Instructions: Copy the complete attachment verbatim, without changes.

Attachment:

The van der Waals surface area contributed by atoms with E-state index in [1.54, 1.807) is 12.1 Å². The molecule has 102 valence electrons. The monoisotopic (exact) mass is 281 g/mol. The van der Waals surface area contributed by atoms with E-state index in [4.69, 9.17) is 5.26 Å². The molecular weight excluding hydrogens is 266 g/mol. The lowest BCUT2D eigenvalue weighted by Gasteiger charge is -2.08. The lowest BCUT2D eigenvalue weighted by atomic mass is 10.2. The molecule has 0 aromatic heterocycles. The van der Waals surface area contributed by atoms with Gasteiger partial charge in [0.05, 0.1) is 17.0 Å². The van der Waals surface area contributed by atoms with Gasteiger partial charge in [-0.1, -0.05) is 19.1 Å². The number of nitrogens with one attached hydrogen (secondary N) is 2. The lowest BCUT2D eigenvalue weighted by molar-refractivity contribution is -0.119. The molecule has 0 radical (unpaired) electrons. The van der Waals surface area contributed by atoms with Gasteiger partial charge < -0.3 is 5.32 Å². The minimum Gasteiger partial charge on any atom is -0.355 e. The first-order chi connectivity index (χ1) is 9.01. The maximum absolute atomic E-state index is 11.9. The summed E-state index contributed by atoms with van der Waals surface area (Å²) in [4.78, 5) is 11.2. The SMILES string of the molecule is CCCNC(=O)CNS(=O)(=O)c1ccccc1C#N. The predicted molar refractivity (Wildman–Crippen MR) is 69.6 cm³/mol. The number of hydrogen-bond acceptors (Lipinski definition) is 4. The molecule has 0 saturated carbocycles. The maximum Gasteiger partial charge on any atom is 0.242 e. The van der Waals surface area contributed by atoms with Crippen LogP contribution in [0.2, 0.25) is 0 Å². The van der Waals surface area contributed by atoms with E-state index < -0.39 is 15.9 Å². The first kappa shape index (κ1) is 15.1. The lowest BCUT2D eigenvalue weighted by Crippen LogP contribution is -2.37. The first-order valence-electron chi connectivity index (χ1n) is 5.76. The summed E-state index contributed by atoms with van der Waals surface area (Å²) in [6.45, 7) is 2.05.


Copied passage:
The van der Waals surface area contributed by atoms with E-state index in [1.54, 1.807) is 12.1 Å². The molecule has 102 valence electrons. The monoisotopic (exact) mass is 281 g/mol. The van der Waals surface area contributed by atoms with E-state index in [4.69, 9.17) is 5.26 Å². The molecular weight excluding hydrogens is 266 g/mol. The lowest BCUT2D eigenvalue weighted by Gasteiger charge is -2.08. The lowest BCUT2D eigenvalue weighted by atomic mass is 10.2. The molecule has 0 aromatic heterocycles. The van der Waals surface area contributed by atoms with Gasteiger partial charge in [0.05, 0.1) is 17.0 Å². The van der Waals surface area contributed by atoms with Gasteiger partial charge in [-0.1, -0.05) is 19.1 Å². The number of nitrogens with one attached hydrogen (secondary N) is 2. The lowest BCUT2D eigenvalue weighted by molar-refractivity contribution is -0.119. The molecule has 0 radical (unpaired) electrons. The van der Waals surface area contributed by atoms with Gasteiger partial charge < -0.3 is 5.32 Å². The minimum Gasteiger partial charge on any atom is -0.355 e. The first-order chi connectivity index (χ1) is 9.01. The maximum absolute atomic E-state index is 11.9. The summed E-state index contributed by atoms with van der Waals surface area (Å²) in [4.78, 5) is 11.2. The SMILES string of the molecule is CCCNC(=O)CNS(=O)(=O)c1ccccc1C#N. The predicted molar refractivity (Wildman–Crippen MR) is 69.6 cm³/mol. The number of hydrogen-bond acceptors (Lipinski definition) is 4. The molecule has 0 saturated carbocycles. The maximum Gasteiger partial charge on any atom is 0.242 e. The van der Waals surface area contributed by atoms with Crippen LogP contribution in [0.2, 0.25) is 0 Å². The van der Waals surface area contributed by atoms with E-state index < -0.39 is 15.9 Å². The first kappa shape index (κ1) is 15.1. The lowest BCUT2D eigenvalue weighted by Crippen LogP contribution is -2.37. The first-order valence-electron chi connectivity index (χ1n) is 5.76. The summed E-state index contributed by atoms with van der Waals surface area (Å²) in [6.45, 7) is 2.05.